#668 - October 21, 2013, 07:23 PM
« Last Edit: November 04, 2013, 10:10 AM by christine »

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Stayed up late last night to finish Far Far Away, by Tom McNeal. I almost didn't pick it up in the first place because I read another one of his books and it just wasn't my thing (3rd person present omniscient, contemporary issues book). But I'm really glad I gave him another try!

Ah -- and I recently gave up on it. Didn't grab me. But I've noticed that's a hazard of having a TBR pile that's too high: I give up easier on a book b/c there's always another.

I'm reading THE GIRL FROM FELONY BAY (MG contemporary mystery) and I like it a lot. A DOG CALLED HOMELESS is up next. I also just read GRAIN BRAIN, and though I didn't swallow it hook, line, and sinker, it's confirmed my recent feelings about cutting way back on bread, pasta, cereal, and flour in general. 
#669 - October 22, 2013, 07:31 AM
Adventures of Jenna V. Series
Caroline Grade Mysteries
The Journey of Emilie
Anne Bradstreet: America's Puritan Poet
www.marciahoehne.com

The National Book Award list came out last week. I've read Kathi Appelt's enchanting tall tale for MG, True Blue Scouts, and Meg Rosoff's story of a preternaturally sensitive pre teen getting wrapped up in her family's adult problems. Both great reads. I plan to work through the other finalists as well.

Finalists:


 Kathi Appelt, The True Blue Scouts of Sugar Man Swamp
 (Atheneum Books for Young Readers/Simon & Schuster)

Cynthia Kadohata, The Thing About Luck (Atheneum Books for Young Readers/Simon & Schuster)

Tom McNeal, Far Far Away (Alfred A. Knopf/Random House)

Meg Rosoff, Picture Me Gone (G.P. Putnam’s Sons, a division of Penguin Group USA)

Gene Luen Yang, Boxers & Saints (First Second/Macmillan)

longlist:


- Kate DiCamillo, Flora and Ulysses: The Illuminated Adventures (Candlewick Press)
- Lisa Graff, A Tangle of Knots (Philomel, A division of Penguin Group USA)
- Alaya Dawn Johnson, The Summer Prince (Arthur A. Levine Books/Scholastic)
- David Levithan, Two Boys Kissing (Knopf Books for Young Readers/Random House)
- Anne Ursu, The Real Boy (Walden Pond Press/an Imprint HarperCollinsPublishers)
#670 - October 26, 2013, 07:21 PM
In Real Life, Tuttle Publishing, Fall 2014

I begun to read "Perfect" by Rachel Joyce. Im reading it in italian but the funny thing is that when I looked for the title in english I discovered that italian editor changed the title in (translated) "The strange case of the stolen time". Hope they didn't change also the book!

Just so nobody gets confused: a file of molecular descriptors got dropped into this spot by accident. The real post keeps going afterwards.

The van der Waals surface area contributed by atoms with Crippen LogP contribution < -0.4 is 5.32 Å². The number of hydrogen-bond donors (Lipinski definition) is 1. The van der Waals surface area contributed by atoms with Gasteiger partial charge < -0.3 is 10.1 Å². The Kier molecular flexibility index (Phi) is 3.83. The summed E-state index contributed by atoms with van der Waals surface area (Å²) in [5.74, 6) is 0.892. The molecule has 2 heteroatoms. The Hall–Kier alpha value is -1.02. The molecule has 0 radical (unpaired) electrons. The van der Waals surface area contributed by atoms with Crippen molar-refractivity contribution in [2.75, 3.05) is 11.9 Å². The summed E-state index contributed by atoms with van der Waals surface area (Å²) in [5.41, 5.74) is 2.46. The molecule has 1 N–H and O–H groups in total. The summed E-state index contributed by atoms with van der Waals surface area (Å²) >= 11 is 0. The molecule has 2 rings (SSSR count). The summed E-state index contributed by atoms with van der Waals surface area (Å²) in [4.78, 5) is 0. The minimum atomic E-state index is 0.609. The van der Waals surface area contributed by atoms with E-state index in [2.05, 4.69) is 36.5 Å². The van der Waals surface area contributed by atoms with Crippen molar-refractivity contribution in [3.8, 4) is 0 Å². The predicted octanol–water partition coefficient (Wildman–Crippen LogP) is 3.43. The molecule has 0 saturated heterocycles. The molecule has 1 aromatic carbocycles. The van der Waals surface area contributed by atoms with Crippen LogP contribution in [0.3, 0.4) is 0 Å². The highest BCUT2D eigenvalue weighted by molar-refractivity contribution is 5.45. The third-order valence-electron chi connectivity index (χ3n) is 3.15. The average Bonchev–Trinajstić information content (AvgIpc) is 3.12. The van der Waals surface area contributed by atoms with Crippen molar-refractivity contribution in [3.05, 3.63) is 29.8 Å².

#671 - October 29, 2013, 09:29 AM

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I have three of those NBA books out right now. Best get reading!

Monica, titles are *often* changed (not just translated) in other languages. I think it's a marketing thing--just like book covers that can differ significantly in tone and content. I'm sure the book is the same inside!

I have Untold (Sarah Rees Brennan), All the Truth That's in Me (Julie Berry), and Counting by 7s (Holly Goldberg Sloan) up. AND I'm setting up to do NaNo this year. Why do all my holds come in when I'm in the thick of writing, I want to know??
#672 - October 29, 2013, 09:35 AM

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Just back to say wow. All the Truth That's In Me was really powerful. Most writers have more than one book. But I think there's often one that really does tell all the truth that's in you. Props for excellent usage of the second person narrative. One of those books that grabs you by the guts and holds on.
#673 - October 29, 2013, 04:02 PM

I'm enjoying The False Prince by Jennifer Nielsen.
#674 - October 29, 2013, 04:24 PM

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I just read The Fault in Our Stars.  I knew it would be sad but also, I found it scary.  The picture of what it would be like to die of cancer was too vivid for comfort.  I'm glad I read it but I'm also having trouble shaking it off.

Next up: Savvy and Counting by Sevens.
#675 - October 29, 2013, 06:32 PM

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Love Savvy! And I have Counting by 7s up right now. This week is made of win when it comes to books. :)
#676 - October 29, 2013, 06:36 PM

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Jo Baker's Longbourn is a lot of fun for Pride & Prejudice lovers; we get to see the life from the servants' perspective---and learn interesting things about the Bennett family, too.
#677 - November 03, 2013, 06:32 PM